How Does Tire Pressure Affect Gas Mileage?

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The ongoing debate about how tire pressure affects gas mileage continues, and for good reason. With the sudden rise of gas prices, consumers are on a mission to assume the best position for saving money on fuel.

Many bet on overinflating their tires as a viable way to reduce their fuel cost. However, you may want to reconsider that. You may think you can increase your gas mileage by overinflating your tires, but the marginal improvement you receive on gas mileage may not be worth it. 

Not only is over-inflating possibly a bad move, government data supports the benefits of proper tire inflation. The Department of Transportation has found that under-inflated tires waste about five million gallons of gas every day in the United States, which presents a negative effect on the economy.

And the Department of Energy states that for every 1-psi drop in pressure, you can expect your gas mileage to lower by 0.4%. 

Maintaining the recommended air pressure for your tire isn’t all about gas mileage. The bottom line is tire pressure does affect gas mileage. Your tires and vehicle work together at the recommended manufacturer settings to ensure optimized tire-performance. Optimized performance produces the best mileage for your vehicle, based on human safety and overall vehicle performance.

How Does Tire Pressure Affect Gas Mileage?

Many people have claimed that over-inflating their tires has provided them with better gas mileage, allowing them to spend less money on fuel. However, a 2009 study by Popular Mechanics proved otherwise. They found that over-inflating the tires of a Honda Fit to 45 psi (13 psi above the recommended pressure) reaped the same as the recommended 32 psi. It made no difference in the fuel economy. 

Even if over-inflating your tires were to save you a few dollars on gas, would it be worth it? Experts recommend against that. For one, every vehicle on the highway has been tested on every level — from safety to fuel efficiency.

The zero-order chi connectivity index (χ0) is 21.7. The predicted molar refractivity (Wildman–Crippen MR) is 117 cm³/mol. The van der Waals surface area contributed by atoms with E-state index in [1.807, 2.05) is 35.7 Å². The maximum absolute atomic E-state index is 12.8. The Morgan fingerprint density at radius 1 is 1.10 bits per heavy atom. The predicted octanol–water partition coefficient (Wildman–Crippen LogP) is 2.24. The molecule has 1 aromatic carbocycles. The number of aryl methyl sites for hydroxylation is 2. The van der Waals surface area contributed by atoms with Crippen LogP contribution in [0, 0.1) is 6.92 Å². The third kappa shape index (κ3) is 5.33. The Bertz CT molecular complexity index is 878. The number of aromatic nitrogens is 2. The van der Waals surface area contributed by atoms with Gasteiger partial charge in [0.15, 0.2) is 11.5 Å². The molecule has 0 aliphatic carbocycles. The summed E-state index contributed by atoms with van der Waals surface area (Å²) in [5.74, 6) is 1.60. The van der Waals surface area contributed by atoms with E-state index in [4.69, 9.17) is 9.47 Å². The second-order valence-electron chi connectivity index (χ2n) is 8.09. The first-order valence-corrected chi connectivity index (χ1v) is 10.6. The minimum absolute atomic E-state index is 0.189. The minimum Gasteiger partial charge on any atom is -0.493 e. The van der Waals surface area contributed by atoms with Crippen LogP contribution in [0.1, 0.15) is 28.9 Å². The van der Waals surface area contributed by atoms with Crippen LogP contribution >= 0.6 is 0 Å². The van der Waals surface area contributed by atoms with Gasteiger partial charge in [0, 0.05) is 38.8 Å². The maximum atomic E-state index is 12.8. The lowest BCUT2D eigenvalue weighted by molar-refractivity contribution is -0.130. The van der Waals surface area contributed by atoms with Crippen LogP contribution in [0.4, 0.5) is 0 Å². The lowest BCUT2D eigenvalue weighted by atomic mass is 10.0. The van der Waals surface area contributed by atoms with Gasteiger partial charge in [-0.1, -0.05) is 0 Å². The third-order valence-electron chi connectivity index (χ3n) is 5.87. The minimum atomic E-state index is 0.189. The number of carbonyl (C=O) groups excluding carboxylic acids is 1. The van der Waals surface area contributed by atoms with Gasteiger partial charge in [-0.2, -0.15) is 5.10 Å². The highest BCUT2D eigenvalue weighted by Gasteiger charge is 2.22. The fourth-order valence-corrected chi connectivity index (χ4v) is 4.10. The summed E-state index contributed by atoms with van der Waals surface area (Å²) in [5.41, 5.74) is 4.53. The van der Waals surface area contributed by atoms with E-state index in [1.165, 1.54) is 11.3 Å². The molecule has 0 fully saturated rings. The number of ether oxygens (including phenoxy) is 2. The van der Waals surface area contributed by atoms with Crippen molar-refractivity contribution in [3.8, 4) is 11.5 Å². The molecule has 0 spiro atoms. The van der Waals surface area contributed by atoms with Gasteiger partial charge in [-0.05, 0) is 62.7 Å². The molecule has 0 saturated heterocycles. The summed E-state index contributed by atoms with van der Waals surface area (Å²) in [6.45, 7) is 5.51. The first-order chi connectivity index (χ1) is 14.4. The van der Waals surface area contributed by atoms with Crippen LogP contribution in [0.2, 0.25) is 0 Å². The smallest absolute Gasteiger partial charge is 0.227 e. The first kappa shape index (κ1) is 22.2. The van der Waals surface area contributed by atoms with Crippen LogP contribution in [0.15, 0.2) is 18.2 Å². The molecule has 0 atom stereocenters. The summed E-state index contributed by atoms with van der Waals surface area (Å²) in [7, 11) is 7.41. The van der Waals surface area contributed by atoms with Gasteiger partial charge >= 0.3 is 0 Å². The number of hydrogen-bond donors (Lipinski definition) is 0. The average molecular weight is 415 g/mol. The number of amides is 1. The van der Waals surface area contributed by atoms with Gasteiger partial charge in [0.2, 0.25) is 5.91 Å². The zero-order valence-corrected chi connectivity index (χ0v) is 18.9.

Tire pressure works in both categories because should something happen to your tires, like a blowout, it could cause an accident, which would impact your safety. The other thing is that every tire has recommended pounds per square inch (psi). Tire manufacturers have set a maximum psi to not only ensure your safety while driving but for the longevity of your tires. 

Extensive tests on your vehicle ensure that your tire and vehicle work together at the recommended manufacturer settings to maximize tire-performance characteristics, like the overall ride, comfort, handling, and wear on the tire. Because of this, if you change the air pressure in your tire, you may be affecting any one of those attributes of your vehicle, including gas mileage, and not in a positive way.

Over-inflating your tires can cause the center of the tread to bulge, creating a much smaller, skinnier contact point with the asphalt. So, while you may think you’re getting better gas mileage, you could also be jeopardizing your life. It can also affect the overall ride of your vehicle, making it hard and potentially unbearable with every bump you go over. You could easily have an accident due to loss of control. 

Not only does under-inflating your tires cause you to lose gas mileage (with every 1 psi missing from your tire, you lose .4% of gas mileage), your tires also wear 10% faster.

When you properly inflate your tires, you can improve your gas mileage by 3.3%, meaning that vehicles that get 30 mpg could easily see a benefit of about 1 mpg. When you combine this with the money you save from your tires lasting longer, it’s significant over time. You also are less likely to be concerned about an accident due to faulty tires. 

Why Do I Even Need To Check My Tire Pressure?

Tires are made from materials that cause them to lose air… just because. There doesn’t have to be a leak for your tire to lose air pressure. Tires lose about 3.5 psi of pressure over a year when they’re not being driven.

Tires constantly rolling are subject to lose about one to two psi per month naturally. Climate also affects tire pressure. Tires can easily become over-inflated in the summer and under-inflated during the cooler months. 

That is why it’s good to check your air pressure at least once a month. It’s best to check your air pressure after your car has cooled down to avoid inaccurate readings caused by heat from the road. 

After checking your tire’s air pressure, it’s important to ensure it’s either deflated or inflated to the recommended manufacturer’s setting for your tire’s air pressure to get the best gas mileage for your vehicle.

How To Know My Tire Pressure

The proper tire pressure for your vehicle can usually be found on a sticker in the driver’s side door placard or the glove compartment. If all else fails, you should also be able to find it in your owner’s manual. The maximum pressure is also shown on the tire’s sidewall so that you do not exceed that amount.

Keeping your tires’ air pressure at the recommended manufacturer’s setting is important for the total optimization of your vehicle, and that includes gas mileage.